Lady Gaga had everyone talking Sunday when she accepted her award for Video of the Year in a Franc Fernandez-designed meat dress.
While the daring design still has people abuzz nearly a week later, those who work in the world of art and fashion are quick to point out Gaga is certainly not the first person to use flesh to make a point.
"It was quite a dress! The first thing I thought of — [because] a lot of what I do is an overlap of art and fashion — is I thought of [artist] Jana Sterbak. She, years and years ago, made a dress out of meat, and I think her dress was called 'Dress for an Albino Anorectic,' " said Nancy Deihl, coordinator for the M.A. program in costume studies at New York University's Steinhardt School of Culture. "Her dress still exists, and it's all dried out [and] it's already this kind of icon of meat fashion. It wasn't fashion, it was an art piece, [but] I thought, 'What a copycat!' Because this thing is so well-known and everyone talks about this artist."
Diehl was also reminded of an equally out-of-this-world fashion plate. "My second thought is: She looks like Cher," Diehl said of the pop icon, who happened to present Gaga with her award Sunday night. "I think she's the new Cher, who just kept pushing it. ... I really feel like it's almost a raw version of one of Cher's leather outfits. It's obviously all about shock value."
Artist Mark Ryden, who has also used similar visuals in his own art, said he thinks the use of meat is just part of pop culture's current zeitgeist. "Many people forget that meat was once part of a living creature. They can see it as simply a product you buy in a clean package at the grocery store. Seeing meat in the context of a dress is a bold reminder of what meat is and perhaps instill awareness of where the meat comes from. That awareness would hopefully be followed by respect and reverence and then would perhaps lead to the better treatment of the animals we use for food," he said, referring to his own painting, "Incarnation." "However, many of these things are simply in the air. There is a zeitgeist that drives these things to permeate our culture."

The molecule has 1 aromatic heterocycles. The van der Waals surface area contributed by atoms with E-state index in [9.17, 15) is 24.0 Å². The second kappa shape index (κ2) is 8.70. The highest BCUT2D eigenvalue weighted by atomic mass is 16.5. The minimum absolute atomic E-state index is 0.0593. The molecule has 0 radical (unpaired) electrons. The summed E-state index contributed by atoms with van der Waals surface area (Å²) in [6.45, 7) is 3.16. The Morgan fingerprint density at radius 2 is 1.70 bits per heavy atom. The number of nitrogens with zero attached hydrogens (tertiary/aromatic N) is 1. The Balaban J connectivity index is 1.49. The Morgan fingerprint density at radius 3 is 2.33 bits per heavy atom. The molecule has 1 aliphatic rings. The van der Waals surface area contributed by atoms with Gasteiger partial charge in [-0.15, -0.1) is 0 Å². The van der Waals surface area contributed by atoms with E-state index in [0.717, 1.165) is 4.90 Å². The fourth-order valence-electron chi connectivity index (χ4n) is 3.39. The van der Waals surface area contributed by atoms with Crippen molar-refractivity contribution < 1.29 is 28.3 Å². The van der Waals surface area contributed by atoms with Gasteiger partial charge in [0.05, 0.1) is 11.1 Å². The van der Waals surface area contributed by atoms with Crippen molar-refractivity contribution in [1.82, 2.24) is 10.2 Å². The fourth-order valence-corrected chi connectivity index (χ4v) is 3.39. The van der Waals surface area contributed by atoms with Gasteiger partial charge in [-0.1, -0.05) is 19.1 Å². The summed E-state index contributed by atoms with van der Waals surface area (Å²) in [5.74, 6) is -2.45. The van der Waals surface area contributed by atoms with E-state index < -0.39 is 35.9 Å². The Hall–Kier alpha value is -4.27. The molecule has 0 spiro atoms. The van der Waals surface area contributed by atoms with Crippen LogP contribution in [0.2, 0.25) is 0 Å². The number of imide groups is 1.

In "Incarnation," his muse also wears a dress made of meat. "For me, it is about how we are all wearing 'meat' all the time. It is the physical substance that keeps our souls in this reality." As for the Fernandez design, he praised it for its multilayered meaning. "It is beautiful and grotesque at the same time," he said. "I believe this combination is why it is so engaging and has captured such attention."
In fact, as two judges from "America's Next Top Model" were quick to point out, their show used meat as fashion years ago. "We already did that in cycle 10 of 'America's Next Top Model.' Sorry, Gaga!" Jay Manuel told MTV News. "You know I love you. You know that you're the true supreme artiste, but we did do a photo shoot with the girls."
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